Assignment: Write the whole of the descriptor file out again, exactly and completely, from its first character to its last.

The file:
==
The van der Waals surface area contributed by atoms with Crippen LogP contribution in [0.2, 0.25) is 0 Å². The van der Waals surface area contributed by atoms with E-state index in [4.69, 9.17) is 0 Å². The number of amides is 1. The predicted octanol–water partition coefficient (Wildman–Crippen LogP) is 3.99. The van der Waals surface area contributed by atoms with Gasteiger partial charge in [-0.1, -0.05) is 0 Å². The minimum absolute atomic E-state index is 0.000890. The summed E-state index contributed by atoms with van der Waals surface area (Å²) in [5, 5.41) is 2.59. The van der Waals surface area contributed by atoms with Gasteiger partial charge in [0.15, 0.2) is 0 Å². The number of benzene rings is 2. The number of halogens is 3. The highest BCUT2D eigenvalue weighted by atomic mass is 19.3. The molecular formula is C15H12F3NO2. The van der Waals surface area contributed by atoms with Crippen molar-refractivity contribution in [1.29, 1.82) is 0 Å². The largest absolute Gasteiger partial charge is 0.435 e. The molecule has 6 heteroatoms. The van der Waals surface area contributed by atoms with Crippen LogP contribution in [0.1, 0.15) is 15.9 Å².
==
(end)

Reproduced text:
The van der Waals surface area contributed by atoms with Crippen LogP contribution in [0.2, 0.25) is 0 Å². The van der Waals surface area contributed by atoms with E-state index in [4.69, 9.17) is 0 Å². The number of amides is 1. The predicted octanol–water partition coefficient (Wildman–Crippen LogP) is 3.99. The van der Waals surface area contributed by atoms with Gasteiger partial charge in [-0.1, -0.05) is 0 Å². The minimum absolute atomic E-state index is 0.000890. The summed E-state index contributed by atoms with van der Waals surface area (Å²) in [5, 5.41) is 2.59. The van der Waals surface area contributed by atoms with Gasteiger partial charge in [0.15, 0.2) is 0 Å². The number of benzene rings is 2. The number of halogens is 3. The highest BCUT2D eigenvalue weighted by atomic mass is 19.3. The molecular formula is C15H12F3NO2. The van der Waals surface area contributed by atoms with Crippen molar-refractivity contribution in [1.29, 1.82) is 0 Å². The largest absolute Gasteiger partial charge is 0.435 e. The molecule has 6 heteroatoms. The van der Waals surface area contributed by atoms with Crippen LogP contribution in [0.1, 0.15) is 15.9 Å².